[40] Values of static water level (recorded as depth to water in a well), were imported into the GIS as point values that are representative of the water level at each well. The median depth was 5.0 m, the mean was 8.0 m, and the standard deviation was 9.3 m (the histogram is skewed by many small depths to water table and a few large ones near scarps), but range was from 0 to 78 m. A composite water surface was calculated using a geostatistical analysis involving interpolation between points and extrapolation to the boundary of the aquifer. By subtracting the water table surface from the ground surface (using digital elevation model), a map of depth to water table was produced in 20 m raster format. Depth to water table determines the total thickness of HELP soil column for recharge computation. Five depths were selected using quartiles of the distribution of the depths (min and max bounding values). The depth classes were chosen as 0 to 2 m (class 1), 2.1 to 5 m (class 2), 5.1 to 13.0 m (class 3), 13.1 to 78 m (class 4), with roughly 25% of aquifer area in each category (Figure 9).

Figure 9.

Classified depth to water table (from ground surface) in Abbotsford-Sumas aquifer. The depth classes were chosen as 0 to 2 m (class 1), 2.1 to 5 m (class 2), 5.1 to 13.0 m (class 3), and 13.1 to 78 m (class 4).

3.8. Recharge Zones

[41] The spatial maps for classes of soil permeability, vadose zone Ksat, and depth to water table were combined using a GIS. This resulted in 4 × 4 × 4 = 64 unique recharge zones (Figure 10); the HELP model run for each zone. Recharge was computed for the two-layer percolation columns using daily weather data series corresponding to the stochastically generated historical period (hereafter referred to as the base case) and both the historical and future time periods for each of the four downscaled GCMs. One hundred years of weather data were used as input for all cases, thus allowing for calculation of monthly and long-term mean recharge for each column. Raster calculations were done to compute differences in spatially distributed recharge. Soil moisture was first initiated using the field capacity, but model spin-up was extended by running 200 years of climate data (back-to-back 100-year periods), and only keeping the past 100 years for analysis. A longer spin-up time was needed to initialize soil moisture, as simulations using tall soil columns generally underestimated recharge during the early time series.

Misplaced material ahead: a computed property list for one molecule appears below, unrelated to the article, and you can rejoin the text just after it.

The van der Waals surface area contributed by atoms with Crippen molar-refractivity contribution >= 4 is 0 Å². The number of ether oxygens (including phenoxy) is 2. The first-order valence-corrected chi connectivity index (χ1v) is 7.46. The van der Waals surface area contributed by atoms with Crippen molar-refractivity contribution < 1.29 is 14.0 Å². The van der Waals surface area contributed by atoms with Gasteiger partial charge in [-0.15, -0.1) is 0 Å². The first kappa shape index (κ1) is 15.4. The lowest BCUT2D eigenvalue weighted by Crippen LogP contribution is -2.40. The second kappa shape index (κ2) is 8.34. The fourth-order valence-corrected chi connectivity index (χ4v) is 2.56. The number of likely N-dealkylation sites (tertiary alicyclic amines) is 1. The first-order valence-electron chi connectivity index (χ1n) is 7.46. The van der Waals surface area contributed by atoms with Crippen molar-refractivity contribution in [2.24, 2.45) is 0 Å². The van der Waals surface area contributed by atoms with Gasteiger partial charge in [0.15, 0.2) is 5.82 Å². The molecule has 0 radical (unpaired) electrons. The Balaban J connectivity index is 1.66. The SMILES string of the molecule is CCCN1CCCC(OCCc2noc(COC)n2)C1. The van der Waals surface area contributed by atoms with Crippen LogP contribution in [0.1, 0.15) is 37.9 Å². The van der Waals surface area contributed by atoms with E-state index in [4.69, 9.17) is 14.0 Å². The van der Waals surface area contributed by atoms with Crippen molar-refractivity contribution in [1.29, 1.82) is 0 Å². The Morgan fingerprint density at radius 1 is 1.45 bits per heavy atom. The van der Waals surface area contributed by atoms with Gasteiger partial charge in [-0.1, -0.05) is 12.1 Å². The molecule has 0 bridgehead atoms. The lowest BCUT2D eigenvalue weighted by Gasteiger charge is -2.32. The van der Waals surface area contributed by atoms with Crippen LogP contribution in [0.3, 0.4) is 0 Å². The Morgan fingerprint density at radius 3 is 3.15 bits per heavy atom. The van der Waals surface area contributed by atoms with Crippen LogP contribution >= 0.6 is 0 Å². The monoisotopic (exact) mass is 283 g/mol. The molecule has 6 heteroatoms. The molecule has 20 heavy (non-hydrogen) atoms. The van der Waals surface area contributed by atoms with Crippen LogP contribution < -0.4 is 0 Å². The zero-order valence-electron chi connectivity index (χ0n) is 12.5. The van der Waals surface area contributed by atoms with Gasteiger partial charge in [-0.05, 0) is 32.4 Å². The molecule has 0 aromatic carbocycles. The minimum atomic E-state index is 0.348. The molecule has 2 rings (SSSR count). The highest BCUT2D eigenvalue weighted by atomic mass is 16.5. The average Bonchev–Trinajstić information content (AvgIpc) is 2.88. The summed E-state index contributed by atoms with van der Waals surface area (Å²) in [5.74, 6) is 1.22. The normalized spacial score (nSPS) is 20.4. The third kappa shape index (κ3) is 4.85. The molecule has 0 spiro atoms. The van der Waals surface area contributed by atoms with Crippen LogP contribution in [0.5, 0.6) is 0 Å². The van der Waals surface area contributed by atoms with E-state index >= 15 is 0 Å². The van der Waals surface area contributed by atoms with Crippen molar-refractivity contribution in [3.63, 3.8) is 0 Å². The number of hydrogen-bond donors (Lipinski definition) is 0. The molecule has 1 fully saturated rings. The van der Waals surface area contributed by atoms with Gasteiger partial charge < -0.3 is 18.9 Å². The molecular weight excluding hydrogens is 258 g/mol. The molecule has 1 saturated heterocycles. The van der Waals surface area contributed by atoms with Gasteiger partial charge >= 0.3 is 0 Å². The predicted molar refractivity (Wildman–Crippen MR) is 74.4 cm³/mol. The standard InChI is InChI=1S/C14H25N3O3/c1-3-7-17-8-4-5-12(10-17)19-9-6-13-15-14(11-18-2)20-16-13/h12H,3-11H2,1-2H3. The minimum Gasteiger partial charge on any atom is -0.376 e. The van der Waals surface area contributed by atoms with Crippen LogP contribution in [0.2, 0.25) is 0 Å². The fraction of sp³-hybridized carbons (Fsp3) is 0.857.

Figure 10.

Recharge zones for the Abbotsford-Sumas Aquifer. The recharge model was run for each of the 64 zones.

4. Results

[42] To facilitate a comparison of the recharge results, we first present the spatially distributed recharge for the historical period on the basis of the stochastically generated weather series using LARS-WG. We make an assumption that this base recharge map is representative of observed historical recharge and thus consider it the base case. However, it is noted that measured recharge values, particularly spatial recharge values, are lacking for this aquifer, which was one reason why recharge was simulated by Scibek and Allen [2006b] for input to the groundwater model. The simulated historical recharge produced a well-calibrated (both steady-state and transient) groundwater flow model for appropriate ranges of measured aquifer hydraulic conductivity values [Scibek and Allen, 2006b] lending support for these simulated values. The success of LARS-WG for reproducing the historical climate also justifies selecting this simulation as the most representative of observed historical climate.